No offense, but I’ve always thought that legal disclaimers on e-mail messages are silly. And disclaimers on messages sent to listservs are just plain dumb.
The Dallas Morning News had an interesting column yesterday about such disclaimers, and how they may be ineffective. Here are excerpts.
Do you protect your e-mails with a disclaimer at the bottom stating that your messages contain confidential information meant only for the intended recipient?
Those disclaimers usually threaten – nicely, of course – that to spread any of the information is “prohibited” and “may be unlawful.”
Well, think again, warns Peter Vogel, a partner with Gardere Wynne Sewell LLP who teaches Internet law. Slapping disclaimers on every e-mail may dilute their legal effectiveness.
“The prophylactic view of the world is that if you put a disclaimer on everything, then when you actually need it, it’s there,” says Mr. Vogel, who teaches law of electronic commerce at Southern Methodist University’s Dedman School of Law. “Actually, the opposite is true. If you put it on everything, what you’re really saying is nothing is important or protected.”
I get e-mails all the time warning me that if I was supposed to get the message, I shouldn’t share the information. And if I got it by accident, I should forget I ever saw it.
That’s quite an assumption, given that I’m a newspaper columnist.
My most ludicrous experience was when one of the world’s largest corporations attached a for-your-eyes-only warning to an official statement that it knew I was going to publish.
That got me to thinking about what legal ramifications these disclaimers actually have.
Darn few, says Mr. Vogel. Most of the time, you can dismiss them as meaningless. “You can only be ‘prohibited’ by contractual agreement, if one exists, or some statute, but you have to be told which statute applies. Otherwise there is no means to enforce.”
So how did these things become so prevalent?
Mr. Vogel asks me to remember the dawn of the Fax Machine Age – knowing I was around back in the ’70s.
When lawyers started faxing documents used as courtroom evidence, they added a generic disclaimer to protect attorney-client privilege.
E-mail started showing up as trial evidence in the 1980s but became the way of the world in the mid-1990s. The problem of protecting attorney-client privilege resurfaced.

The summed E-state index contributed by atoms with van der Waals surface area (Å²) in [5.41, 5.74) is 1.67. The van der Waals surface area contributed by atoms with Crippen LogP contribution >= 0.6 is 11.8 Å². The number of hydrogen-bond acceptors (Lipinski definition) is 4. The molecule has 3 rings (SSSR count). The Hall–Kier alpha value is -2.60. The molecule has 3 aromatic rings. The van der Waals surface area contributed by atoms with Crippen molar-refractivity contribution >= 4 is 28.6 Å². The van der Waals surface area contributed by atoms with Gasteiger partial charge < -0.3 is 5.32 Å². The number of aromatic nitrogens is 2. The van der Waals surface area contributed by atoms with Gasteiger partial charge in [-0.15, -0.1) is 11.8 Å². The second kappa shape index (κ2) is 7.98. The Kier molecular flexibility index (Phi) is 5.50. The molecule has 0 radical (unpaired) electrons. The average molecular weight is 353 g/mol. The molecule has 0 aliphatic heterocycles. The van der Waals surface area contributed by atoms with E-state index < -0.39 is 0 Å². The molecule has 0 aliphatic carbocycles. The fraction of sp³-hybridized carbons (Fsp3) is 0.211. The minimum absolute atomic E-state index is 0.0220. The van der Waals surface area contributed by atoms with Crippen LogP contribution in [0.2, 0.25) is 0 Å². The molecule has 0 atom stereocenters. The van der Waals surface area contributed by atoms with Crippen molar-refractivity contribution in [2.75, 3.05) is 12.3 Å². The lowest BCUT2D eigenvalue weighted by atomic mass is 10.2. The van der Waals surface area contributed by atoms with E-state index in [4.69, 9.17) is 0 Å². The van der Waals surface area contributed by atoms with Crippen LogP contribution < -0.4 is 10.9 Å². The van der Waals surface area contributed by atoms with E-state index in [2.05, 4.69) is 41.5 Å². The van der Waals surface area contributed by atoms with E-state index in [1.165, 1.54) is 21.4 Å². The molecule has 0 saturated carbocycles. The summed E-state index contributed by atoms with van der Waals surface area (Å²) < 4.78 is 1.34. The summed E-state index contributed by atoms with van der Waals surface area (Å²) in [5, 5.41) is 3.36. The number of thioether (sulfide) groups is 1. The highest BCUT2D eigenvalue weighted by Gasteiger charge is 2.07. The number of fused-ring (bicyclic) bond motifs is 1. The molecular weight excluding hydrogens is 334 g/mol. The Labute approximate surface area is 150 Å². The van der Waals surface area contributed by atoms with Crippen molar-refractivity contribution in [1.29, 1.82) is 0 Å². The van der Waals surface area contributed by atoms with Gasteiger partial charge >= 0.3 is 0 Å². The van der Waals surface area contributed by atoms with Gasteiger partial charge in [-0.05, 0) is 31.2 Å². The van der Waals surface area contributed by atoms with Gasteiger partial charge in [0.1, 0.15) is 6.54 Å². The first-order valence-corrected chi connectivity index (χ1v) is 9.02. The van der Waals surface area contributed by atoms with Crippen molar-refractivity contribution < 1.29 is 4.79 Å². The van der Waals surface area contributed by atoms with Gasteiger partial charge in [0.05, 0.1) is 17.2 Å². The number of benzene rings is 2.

“So the American Bar Association came up with recommendations for lawyers’ use to protect privilege and confidentiality,” he says. The judge would say the privilege was intact if you had used the magic words.
Many lawyers – if not most – add disclaimers at the bottom of every e-mail, he says.
But not Mr. Vogel: “I selectively add them only to things that truly have attorney-client privilege.”
“If I send an e-mail with a disclaimer to an opponent in a lawsuit, there’s obviously no privilege or confidentiality associated with the correspondence,” he says. “Doing this pulls into question the privilege protection of every related communication.
“If I were representing you and trying to get privileged denied, I’d say, ‘This has no meaning because they attach it to everything.’ ”
Then it becomes a judge’s call.
“Judges are not trained in this stuff. So they use their best judgment to decide whether someone intended to protect a trade secret or attorney-client privilege – or whether it’s public information that might just as well be on the front page of The Dallas Morning News as anywhere else.”
One sound use of disclaimers is to protect trade secrets, Mr. Vogel says. But make sure that you spell out the statutes you intend to enforce and that you really are protecting intellectual property.
But there’s an even more critical point about e-mails that attorneys and businesspeople should consider, he says. Often the wisest protection is not to send your message as an e-mail in the first place.
“You have to assume that every e-mail that you send might wind up in litigation,” Mr. Vogel says, using Bill Gates as a classic example.
“In the U.S. antitrust case against Microsoft, David Boies took Gates apart because of his e-mail that said the competition needed to be destroyed,” Mr. Vogel says. “Gates didn’t need to say that in an e-mail. He could have picked up the phone and told that to whomever he wanted.”
You should assume that anything you put in an e-mail is going to be seen by a jury, Mr. Vogel says.
“If a jury hears something once, they may or may not believe it. If they hear it a second time, they start believing it’s possible.
“But if they see an e-mail that’s the size of a wall in a courtroom, they absolutely believe it’s true.”